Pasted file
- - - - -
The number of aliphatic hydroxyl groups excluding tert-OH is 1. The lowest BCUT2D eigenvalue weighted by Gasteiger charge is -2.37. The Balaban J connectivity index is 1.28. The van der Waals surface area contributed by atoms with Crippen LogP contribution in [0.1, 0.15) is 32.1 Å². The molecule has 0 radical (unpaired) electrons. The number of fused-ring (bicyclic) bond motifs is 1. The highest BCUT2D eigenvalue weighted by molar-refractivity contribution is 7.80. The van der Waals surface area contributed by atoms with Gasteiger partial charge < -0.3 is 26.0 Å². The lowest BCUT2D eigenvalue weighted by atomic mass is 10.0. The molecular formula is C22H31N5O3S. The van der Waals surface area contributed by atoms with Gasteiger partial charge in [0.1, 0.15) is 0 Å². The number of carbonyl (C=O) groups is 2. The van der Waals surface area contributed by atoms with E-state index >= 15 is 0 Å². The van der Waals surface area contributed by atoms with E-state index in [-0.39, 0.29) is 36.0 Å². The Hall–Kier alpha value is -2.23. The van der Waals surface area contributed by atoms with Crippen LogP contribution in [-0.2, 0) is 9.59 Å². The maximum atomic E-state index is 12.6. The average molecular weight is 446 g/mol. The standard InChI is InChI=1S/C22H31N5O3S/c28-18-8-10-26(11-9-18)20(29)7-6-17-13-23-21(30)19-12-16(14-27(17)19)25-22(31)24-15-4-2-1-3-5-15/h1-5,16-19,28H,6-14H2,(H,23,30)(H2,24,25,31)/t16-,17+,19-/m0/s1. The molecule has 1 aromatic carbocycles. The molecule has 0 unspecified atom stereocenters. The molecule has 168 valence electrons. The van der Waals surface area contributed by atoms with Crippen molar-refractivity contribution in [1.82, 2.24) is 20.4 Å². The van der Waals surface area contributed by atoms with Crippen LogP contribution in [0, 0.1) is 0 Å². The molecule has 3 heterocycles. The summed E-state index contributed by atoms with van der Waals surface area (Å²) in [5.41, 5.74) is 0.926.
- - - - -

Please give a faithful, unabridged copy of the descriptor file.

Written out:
The number of aliphatic hydroxyl groups excluding tert-OH is 1. The lowest BCUT2D eigenvalue weighted by Gasteiger charge is -2.37. The Balaban J connectivity index is 1.28. The van der Waals surface area contributed by atoms with Crippen LogP contribution in [0.1, 0.15) is 32.1 Å². The molecule has 0 radical (unpaired) electrons. The number of fused-ring (bicyclic) bond motifs is 1. The highest BCUT2D eigenvalue weighted by molar-refractivity contribution is 7.80. The van der Waals surface area contributed by atoms with Gasteiger partial charge < -0.3 is 26.0 Å². The lowest BCUT2D eigenvalue weighted by atomic mass is 10.0. The molecular formula is C22H31N5O3S. The van der Waals surface area contributed by atoms with Gasteiger partial charge in [0.1, 0.15) is 0 Å². The number of carbonyl (C=O) groups is 2. The van der Waals surface area contributed by atoms with E-state index >= 15 is 0 Å². The van der Waals surface area contributed by atoms with E-state index in [-0.39, 0.29) is 36.0 Å². The Hall–Kier alpha value is -2.23. The van der Waals surface area contributed by atoms with Crippen LogP contribution in [-0.2, 0) is 9.59 Å². The maximum atomic E-state index is 12.6. The average molecular weight is 446 g/mol. The standard InChI is InChI=1S/C22H31N5O3S/c28-18-8-10-26(11-9-18)20(29)7-6-17-13-23-21(30)19-12-16(14-27(17)19)25-22(31)24-15-4-2-1-3-5-15/h1-5,16-19,28H,6-14H2,(H,23,30)(H2,24,25,31)/t16-,17+,19-/m0/s1. The molecule has 1 aromatic carbocycles. The molecule has 0 unspecified atom stereocenters. The molecule has 168 valence electrons. The van der Waals surface area contributed by atoms with Crippen molar-refractivity contribution in [1.82, 2.24) is 20.4 Å². The van der Waals surface area contributed by atoms with Crippen LogP contribution in [0, 0.1) is 0 Å². The molecule has 3 heterocycles. The summed E-state index contributed by atoms with van der Waals surface area (Å²) in [5.41, 5.74) is 0.926.